A danger of extensive demonstrations, rioting and public disorder is present now and may increase as the controversy over the November 7, 2000 election results continues to deadlock the government and prevent a clear and proper choice of a candidate who is perceived to have truly and fairly won the election. Such unrest can easily spread and impinge upon ever deeper issues and chasms of public consensus. The media can be expected to enhance this collective process. The high rate of participation in the election may have indicated not only an unanticipated general interest of the public, but also, as has happened in democracies in times past, a general displeasure that could cross the threshold of normal expressions of opinion via the ballot into more extreme crowd behavior. That is, the rate of participation in voting is like the fever gauge on a thermometer.


Unless a progressive step forward is taken, preferably a leap forward, the next President will encounter formidable obstacles to his carrying on the government and guiding legislation, because of adamant massive opposition in Congress and among politicians, and because of a large mistrust and hostility generated among the public.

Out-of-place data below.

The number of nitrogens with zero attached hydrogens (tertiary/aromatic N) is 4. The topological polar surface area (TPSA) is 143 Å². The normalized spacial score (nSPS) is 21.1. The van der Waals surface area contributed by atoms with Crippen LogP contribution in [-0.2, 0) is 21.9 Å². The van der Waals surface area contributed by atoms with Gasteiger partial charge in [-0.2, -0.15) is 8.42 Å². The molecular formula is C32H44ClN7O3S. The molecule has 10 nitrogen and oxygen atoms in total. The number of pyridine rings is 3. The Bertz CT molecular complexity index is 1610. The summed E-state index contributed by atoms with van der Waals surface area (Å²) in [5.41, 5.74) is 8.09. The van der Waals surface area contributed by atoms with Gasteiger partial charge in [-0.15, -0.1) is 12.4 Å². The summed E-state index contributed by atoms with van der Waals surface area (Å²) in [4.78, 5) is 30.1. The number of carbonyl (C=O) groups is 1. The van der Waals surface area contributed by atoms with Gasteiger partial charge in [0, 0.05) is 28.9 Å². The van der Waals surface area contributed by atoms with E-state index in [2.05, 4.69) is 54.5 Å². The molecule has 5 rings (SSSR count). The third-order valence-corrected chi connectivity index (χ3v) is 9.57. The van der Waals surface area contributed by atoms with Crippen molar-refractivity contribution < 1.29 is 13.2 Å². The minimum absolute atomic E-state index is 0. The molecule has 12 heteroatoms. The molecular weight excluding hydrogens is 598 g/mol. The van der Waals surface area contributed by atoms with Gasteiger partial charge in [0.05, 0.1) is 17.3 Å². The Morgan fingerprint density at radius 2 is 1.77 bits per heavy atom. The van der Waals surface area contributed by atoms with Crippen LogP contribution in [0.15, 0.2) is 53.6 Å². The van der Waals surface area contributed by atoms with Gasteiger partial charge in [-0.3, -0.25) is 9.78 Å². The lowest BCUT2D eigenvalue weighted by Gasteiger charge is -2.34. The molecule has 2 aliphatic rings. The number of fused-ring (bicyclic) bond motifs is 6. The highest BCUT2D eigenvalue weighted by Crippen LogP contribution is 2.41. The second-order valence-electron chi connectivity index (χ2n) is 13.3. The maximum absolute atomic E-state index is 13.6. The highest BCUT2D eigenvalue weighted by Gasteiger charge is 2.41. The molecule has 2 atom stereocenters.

The proposed action of the Florida legislature would nullify the Third Party effect that has brought about the harmful present situation. Ralph Nader achieved a sufficient vote to deny the election to Al Gore. One study concludes that two-thirds of the Nader vote would have gone to Gore. So the advantage claimed for the Electoral College, that it would discourage minor parties, is also a disadvantage of the College; the tactics of minor parties are changed, and the same effect comes about in a different way. What is needed is a system, such as the Brams approval-voting system. There the voter votes for all candidates that he or she considers acceptable. All approvals are counted. The candidate who wins the most approvals wins the election. In the Florida case, such a ballot would have produced a majority for Gore. This is the system most closely applicable to the reform mentioned in Section III above.